filed before Oct. 2 - was believed to be
the first of its kind.
THE FTC claims the three com-
panies unfairly monopolize the cereal
market and is seeking to break them
up. Such action could cost grain millers

2,600 jobs nationwide and 1,500 jobs in
Battle Creek alone.
"This would absolutely devastate the
county's economy," county Com-
missioner Bess Jordan said. "We feel
it's about time the federal government
started listening to the local people.
"If they go forward with their
hearings, then they need to hear from
the people it would directly affect. They
so often forget about us," she said.
"WE ARE very happy they are on our
side of the issue," said Ralph Davis, a
Kellogg spokesman. "The greater the
output of noise, the greater the
possibility of being heard."
Jordan said breaking up the cereal
makers would not only deprive 1,500
workers of their jobs at Kellogg's and
the Post Division of General Foods, it
would also force layoffs in related in-
dustries like paper, glue and grain.
"This could push our unemployment
rate up three or four points," Jordan

said. Unemployment in Battle Creek
usually runs about eight per cent. Some
141,000 persons live in the county.
"Our job market is our environ-
ment," Ms. Jordan said. "We think an
economic impact study is justified."
The FTC was scheduled to resume its
hearings on breaking up the cereal
makers Oct. 2. Kellogg also has filed a
suit aimed at postponing resumption
because of questions on how a new ad-
ministrative law judge was picked to
hear the rest of the case.
"Old age" in a fly depends on its
species. A fly's lifespan can be from a
few days to several months.
$500 commission per month to
start possible. Part-time for follow-
ing up thousands of inquiries about
the world-renowned Encyclopedia
For interview,
call Mr. Sultini
An equal opportunity employer

soft and hard* contact lenses $210.00
includes exam, fitting, dispensing, follow-up visits,
starter kits, and 6 month checkup.
* includes a second pair of hard lenses
Dr. Paul C. Uslan, Optometrist
545 Church Stree
769-1222 by appointment

* X-mas/New Years
* intersession
(212) 689-8980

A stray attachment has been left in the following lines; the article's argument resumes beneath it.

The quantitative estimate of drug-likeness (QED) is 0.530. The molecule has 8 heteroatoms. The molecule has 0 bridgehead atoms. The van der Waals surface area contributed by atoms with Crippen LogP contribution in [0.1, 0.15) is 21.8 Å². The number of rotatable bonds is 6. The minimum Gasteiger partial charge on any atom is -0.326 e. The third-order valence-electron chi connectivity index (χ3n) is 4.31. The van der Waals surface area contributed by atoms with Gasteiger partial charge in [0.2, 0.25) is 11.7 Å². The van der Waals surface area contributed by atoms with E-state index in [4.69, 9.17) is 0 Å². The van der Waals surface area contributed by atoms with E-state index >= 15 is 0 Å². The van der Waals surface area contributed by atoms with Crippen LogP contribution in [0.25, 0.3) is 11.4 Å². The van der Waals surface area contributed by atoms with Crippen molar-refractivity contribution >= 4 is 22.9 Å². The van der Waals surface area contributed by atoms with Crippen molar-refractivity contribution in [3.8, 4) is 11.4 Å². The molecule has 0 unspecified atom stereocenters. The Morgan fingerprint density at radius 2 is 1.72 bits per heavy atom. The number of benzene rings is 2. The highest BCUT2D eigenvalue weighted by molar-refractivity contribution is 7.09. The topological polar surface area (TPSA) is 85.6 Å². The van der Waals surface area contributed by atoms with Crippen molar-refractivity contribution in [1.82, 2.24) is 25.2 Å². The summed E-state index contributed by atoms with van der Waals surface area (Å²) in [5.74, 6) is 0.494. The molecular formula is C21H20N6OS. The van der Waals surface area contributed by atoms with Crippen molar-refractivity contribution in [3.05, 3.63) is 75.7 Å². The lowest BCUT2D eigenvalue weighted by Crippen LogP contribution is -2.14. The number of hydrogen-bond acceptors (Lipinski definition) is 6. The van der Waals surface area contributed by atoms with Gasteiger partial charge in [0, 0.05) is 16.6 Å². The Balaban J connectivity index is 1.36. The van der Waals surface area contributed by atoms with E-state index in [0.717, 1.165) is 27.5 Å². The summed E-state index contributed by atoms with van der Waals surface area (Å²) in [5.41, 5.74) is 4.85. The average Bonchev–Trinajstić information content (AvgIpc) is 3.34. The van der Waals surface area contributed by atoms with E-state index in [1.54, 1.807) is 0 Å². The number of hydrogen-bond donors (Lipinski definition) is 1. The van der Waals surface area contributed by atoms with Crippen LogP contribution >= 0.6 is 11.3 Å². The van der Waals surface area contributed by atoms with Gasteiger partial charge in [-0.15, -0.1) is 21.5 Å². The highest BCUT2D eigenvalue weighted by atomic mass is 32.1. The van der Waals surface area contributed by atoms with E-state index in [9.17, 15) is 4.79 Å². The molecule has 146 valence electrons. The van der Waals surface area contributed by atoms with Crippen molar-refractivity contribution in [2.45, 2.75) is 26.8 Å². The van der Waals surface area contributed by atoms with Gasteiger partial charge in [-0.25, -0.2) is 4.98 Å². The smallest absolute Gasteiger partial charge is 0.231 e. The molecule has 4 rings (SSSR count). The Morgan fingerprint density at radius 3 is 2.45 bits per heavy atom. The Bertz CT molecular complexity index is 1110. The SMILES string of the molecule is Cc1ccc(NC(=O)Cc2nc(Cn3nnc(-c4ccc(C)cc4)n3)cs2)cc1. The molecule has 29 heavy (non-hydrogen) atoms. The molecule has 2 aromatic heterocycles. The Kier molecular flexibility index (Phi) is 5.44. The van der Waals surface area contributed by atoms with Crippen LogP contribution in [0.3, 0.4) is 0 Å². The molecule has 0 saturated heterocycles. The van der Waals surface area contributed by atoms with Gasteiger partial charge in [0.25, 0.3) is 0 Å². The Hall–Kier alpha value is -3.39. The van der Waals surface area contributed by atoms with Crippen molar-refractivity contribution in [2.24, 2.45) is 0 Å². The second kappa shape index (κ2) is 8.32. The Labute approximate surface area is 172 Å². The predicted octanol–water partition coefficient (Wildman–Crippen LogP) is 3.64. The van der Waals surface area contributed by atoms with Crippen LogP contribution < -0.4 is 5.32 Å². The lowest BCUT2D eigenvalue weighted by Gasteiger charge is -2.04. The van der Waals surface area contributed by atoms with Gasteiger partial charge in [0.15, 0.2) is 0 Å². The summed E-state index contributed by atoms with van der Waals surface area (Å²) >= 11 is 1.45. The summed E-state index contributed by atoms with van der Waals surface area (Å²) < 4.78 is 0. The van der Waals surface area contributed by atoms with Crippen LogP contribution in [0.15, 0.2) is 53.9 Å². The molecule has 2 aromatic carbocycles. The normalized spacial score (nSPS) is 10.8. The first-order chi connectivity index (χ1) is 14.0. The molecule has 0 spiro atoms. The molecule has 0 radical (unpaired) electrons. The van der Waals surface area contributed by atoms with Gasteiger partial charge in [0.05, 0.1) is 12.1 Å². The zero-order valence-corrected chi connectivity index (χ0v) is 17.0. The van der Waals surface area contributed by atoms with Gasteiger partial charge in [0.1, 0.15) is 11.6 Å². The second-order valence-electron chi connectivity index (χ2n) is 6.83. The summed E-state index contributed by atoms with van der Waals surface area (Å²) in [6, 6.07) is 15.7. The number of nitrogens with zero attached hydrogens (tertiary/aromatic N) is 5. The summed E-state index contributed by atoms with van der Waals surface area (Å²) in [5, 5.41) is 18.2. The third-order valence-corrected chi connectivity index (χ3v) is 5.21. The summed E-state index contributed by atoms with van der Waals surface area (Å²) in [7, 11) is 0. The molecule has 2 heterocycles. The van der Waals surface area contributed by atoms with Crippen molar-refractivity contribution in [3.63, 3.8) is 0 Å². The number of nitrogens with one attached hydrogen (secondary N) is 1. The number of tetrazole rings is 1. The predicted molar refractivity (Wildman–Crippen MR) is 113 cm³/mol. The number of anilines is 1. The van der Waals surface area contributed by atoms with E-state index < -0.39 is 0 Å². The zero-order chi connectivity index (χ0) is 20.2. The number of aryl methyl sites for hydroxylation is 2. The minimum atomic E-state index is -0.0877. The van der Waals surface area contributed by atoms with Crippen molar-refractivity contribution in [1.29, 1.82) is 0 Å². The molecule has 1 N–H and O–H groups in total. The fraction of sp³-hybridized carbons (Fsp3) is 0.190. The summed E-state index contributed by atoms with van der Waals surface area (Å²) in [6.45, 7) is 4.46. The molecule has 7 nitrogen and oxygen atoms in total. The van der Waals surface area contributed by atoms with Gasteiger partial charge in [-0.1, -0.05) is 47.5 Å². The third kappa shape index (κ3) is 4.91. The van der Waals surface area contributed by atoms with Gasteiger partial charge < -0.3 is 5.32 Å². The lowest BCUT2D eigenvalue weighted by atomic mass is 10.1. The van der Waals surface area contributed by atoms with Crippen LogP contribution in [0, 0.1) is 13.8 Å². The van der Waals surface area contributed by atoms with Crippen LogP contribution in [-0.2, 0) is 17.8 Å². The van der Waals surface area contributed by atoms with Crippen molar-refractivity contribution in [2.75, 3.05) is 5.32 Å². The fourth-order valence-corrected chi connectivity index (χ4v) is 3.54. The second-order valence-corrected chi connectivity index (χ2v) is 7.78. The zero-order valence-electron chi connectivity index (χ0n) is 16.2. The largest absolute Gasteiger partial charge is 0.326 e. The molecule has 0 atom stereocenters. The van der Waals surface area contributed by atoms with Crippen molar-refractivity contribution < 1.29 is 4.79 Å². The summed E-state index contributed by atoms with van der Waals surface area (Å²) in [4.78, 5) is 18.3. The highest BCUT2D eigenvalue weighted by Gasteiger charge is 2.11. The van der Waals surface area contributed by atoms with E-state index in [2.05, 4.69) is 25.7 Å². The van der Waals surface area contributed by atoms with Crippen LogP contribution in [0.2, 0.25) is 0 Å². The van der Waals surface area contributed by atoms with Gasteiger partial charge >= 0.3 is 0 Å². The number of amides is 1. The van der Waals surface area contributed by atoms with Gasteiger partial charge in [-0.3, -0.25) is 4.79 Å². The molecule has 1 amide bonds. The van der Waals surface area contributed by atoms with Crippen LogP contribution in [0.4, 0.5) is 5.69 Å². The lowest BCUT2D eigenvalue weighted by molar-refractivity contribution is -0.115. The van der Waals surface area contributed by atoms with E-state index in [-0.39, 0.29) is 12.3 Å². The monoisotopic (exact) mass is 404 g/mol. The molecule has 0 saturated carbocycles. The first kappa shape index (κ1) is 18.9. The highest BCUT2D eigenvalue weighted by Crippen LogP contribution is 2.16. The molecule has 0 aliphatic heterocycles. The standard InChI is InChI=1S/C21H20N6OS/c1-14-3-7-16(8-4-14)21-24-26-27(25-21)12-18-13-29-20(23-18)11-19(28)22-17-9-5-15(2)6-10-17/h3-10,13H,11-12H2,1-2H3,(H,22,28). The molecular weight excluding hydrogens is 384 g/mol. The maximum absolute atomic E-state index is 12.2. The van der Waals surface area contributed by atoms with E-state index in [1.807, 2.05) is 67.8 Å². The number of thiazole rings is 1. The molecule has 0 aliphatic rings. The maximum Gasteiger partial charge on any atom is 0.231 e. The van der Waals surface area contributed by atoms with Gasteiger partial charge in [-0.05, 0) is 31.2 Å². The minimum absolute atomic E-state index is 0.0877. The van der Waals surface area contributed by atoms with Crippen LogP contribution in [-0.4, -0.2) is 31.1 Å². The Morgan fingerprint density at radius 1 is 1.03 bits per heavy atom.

Outside N.Y. State
"TeCenter for Student Travel"
Begin Your
Engineering Career
American Can is one of the
top 100 companies in the
nation; we are involved in the
sale and manufacture of con-
sumer products, diversified
packaging, and resource
Our American Technical
Institute(ATI) program gives\
you "hands-on" project expe-
rience in diverse, practical
engineering assignments and
the opportunity to determine
which engineering area is
best suited to you. After com-
pleting the program, your
career can progress to more
advanced aspects of engi-
neering or to management.
We are interested in M.E.,
I.E., Ch.E., E.E., especially if
you have courses in com-
puter science or systems
engineering. Engineering
Technology degree applicants
in the above areas are
invited to apply.
We have opportunities for
engineering graduates in
Process & Automation
Engineering, Plant & Manu-
facturing Engineering,
Machine Design & Develop-
ment Engineering, Produc-
tivity Systems, Graphics &
Printing, Systems & Building
Engineering, Quality Assur-
ance and R & D.;
Plan to meet our representa-
tive on campus ... or write
College Relations, 3B9,
American Can Company,
Greenwich, CT 06830.
Our representative will be
at your College
October 4, 1979
C a: o pany
An equal opportunity employer

*~o nO~1~


. tiOm $38gerJce a

opp- plie5 lash
..chile 5up



Passed-up spectators
can press charges .

de t o aoothe P Us9 jta
eshtt9 gos asON1a-6P

(Continued from Page 1)
"There's always the difficulty of
identifying the person," Laidlaw said.
iAnd there's always the question of
whether the person consented to the
assault." Laidlaw said it is easier to
prosecute in most cases "if the person